Valentine’s Day Celebrations in Museums

Added to Medium, February 14, 2019

A lot of us had been celebrating Valentine’s Day today in varying ways, and museums have been as well! We as museum professionals recognize that there is potential for visitors to celebrate within our museums so we open our doors and have programs, activities, and many more planned relevant to the holiday. By offering programs and other initiatives, museums have the opportunity to attract more and frequent visitors to come inside its doors to explore what we offer to the community.

The Museum of the City of New York, for instance, had a variety of programs between February 11th and February 14th. There was a love-themed museum wide scavenger hunt that allowed visitors to search through the museum while interacting with the museum and other participants on social media. When they use the hashtag #MCNYVDay on their posts, visitors can be entered in to win a family-level membership. Another example is the Love Yourself Project 10,000 Campaign; according to the Museum’s website:

The Love Yourself Project uses a simple yet beautiful medium, the origami heart, to invite people to participate in the thought provoking experience of asking: “What do you love about yourself?” The campaign encourages people to inwardly explore and discover what they love about themselves. Through this awareness, the Love Yourself Project seeks to plant a small seed and spread the consciousness of self-love.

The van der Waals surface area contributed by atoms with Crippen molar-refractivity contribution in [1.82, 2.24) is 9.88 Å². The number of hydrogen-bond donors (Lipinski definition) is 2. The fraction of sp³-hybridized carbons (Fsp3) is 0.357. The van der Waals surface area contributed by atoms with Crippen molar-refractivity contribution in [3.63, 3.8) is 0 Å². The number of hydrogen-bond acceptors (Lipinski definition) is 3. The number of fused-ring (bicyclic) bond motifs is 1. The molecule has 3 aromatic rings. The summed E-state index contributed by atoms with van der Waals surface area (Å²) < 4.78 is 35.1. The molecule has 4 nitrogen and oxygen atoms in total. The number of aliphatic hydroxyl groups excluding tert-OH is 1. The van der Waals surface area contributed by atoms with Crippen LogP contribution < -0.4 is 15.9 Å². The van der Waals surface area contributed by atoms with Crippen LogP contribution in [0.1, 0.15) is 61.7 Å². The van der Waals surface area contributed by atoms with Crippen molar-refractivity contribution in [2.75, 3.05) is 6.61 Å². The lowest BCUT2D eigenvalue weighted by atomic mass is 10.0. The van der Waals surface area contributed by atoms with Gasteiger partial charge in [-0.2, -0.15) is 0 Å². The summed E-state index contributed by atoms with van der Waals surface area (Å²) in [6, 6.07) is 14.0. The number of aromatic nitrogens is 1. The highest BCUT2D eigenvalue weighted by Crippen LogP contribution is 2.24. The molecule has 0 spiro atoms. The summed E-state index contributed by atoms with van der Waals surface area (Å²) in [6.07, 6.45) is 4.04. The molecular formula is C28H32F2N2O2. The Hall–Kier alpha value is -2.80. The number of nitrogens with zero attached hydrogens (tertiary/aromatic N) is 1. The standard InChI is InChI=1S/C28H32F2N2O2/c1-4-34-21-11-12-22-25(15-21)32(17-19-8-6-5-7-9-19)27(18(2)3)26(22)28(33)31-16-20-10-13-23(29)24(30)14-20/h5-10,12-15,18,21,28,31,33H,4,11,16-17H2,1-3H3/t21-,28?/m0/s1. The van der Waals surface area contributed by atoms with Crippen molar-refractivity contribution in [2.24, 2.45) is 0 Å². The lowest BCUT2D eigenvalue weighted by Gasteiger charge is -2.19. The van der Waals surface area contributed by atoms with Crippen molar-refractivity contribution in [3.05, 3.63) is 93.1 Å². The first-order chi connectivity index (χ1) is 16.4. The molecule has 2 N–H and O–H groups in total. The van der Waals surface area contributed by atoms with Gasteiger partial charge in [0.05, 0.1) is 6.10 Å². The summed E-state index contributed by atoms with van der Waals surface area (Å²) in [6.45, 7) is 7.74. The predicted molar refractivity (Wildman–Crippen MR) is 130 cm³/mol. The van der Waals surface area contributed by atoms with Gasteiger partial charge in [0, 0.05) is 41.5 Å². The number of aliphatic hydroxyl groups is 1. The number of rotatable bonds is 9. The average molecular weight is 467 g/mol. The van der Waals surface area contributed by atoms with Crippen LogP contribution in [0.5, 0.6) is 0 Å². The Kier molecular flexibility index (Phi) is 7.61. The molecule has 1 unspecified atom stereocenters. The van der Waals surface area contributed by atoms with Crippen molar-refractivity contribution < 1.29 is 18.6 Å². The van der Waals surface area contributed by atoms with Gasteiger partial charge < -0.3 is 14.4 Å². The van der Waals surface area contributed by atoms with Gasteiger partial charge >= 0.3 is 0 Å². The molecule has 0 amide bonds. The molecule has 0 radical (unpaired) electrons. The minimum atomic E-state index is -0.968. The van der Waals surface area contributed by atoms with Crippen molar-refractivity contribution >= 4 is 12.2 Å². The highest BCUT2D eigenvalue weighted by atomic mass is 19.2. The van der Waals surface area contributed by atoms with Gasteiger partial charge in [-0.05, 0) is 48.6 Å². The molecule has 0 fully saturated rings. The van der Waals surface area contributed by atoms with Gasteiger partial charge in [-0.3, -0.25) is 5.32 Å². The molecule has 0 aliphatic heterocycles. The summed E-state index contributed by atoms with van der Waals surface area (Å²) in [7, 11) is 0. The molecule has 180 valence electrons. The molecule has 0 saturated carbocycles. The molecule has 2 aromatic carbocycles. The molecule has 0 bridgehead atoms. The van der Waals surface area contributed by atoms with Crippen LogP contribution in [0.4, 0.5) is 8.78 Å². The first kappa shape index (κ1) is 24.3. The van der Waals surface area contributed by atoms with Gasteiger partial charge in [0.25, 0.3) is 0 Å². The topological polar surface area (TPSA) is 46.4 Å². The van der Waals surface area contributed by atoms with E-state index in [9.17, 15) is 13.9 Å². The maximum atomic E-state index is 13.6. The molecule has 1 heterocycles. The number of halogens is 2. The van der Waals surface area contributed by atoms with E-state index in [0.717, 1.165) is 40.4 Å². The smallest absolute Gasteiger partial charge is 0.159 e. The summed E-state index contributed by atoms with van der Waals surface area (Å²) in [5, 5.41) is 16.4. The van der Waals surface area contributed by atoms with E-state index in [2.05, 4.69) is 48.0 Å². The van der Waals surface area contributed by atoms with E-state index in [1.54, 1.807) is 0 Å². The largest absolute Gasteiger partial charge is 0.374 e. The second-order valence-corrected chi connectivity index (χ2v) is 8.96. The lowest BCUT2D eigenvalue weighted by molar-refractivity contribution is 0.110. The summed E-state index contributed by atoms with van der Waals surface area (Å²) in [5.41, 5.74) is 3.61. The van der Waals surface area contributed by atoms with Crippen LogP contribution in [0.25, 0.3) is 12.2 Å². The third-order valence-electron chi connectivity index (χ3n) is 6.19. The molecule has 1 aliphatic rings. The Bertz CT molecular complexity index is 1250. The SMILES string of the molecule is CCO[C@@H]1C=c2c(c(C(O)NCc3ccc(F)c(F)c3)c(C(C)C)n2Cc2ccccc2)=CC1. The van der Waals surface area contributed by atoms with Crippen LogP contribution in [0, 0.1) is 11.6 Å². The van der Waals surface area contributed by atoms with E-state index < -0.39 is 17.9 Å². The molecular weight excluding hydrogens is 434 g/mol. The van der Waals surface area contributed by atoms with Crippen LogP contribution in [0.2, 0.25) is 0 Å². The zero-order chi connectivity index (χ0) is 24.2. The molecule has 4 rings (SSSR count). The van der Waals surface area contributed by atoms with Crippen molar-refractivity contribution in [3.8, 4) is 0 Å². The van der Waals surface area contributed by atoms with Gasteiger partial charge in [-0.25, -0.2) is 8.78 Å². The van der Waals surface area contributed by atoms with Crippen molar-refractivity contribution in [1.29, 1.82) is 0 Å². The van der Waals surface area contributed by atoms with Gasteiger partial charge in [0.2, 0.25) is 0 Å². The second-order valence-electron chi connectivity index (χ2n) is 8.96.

It is a wonderful reminder that we need to express self-love as well as love for other individuals. As museum professionals continue to remind themselves about the importance of self-care, it is a wonderful reminder for museum professionals as well to be able to love themselves and get the love and care needed.

The Children’s Museum of Manhattan also offered a number of programs for families visiting the Museum. It offered a Stuffed Animal Repair Workshop in which kids can learn how to stitch, stuff, and repair their stuffed animals; they can also sew Valentine hearts onto them if the kids chose to do so. Children could also learn how to make 3D Valentine’s Day Cards using children’s pop-up book techniques.

At the Long Island Explorium, where I work with visitors of all ages, children had the opportunity during the weekend before Valentine’s Day to create messages in a bottle. They used recyclable water bottles and varying materials such as crayons, markers, yarn, ribbon, and stickers to design their bottle. Once they were done with their bottles, they wrote messages on pieces of paper and placed them into their bottles.

Museum Hack, which offers unconventional tours of museums in cities such as New York City, also offered a number of ways couples can celebrate Valentine’s Day. For instance, they offered a private Valentine’s tour for couples to explore a museum and in the city of their choice. The tours can be customized to a variety of interests including Game of Thrones and 19th century French Impressionism. Also, tours are designed to provide a “behind the scenes” look into museums and they include hidden stories about the art and artists, games and activities in the galleries and fun group photos.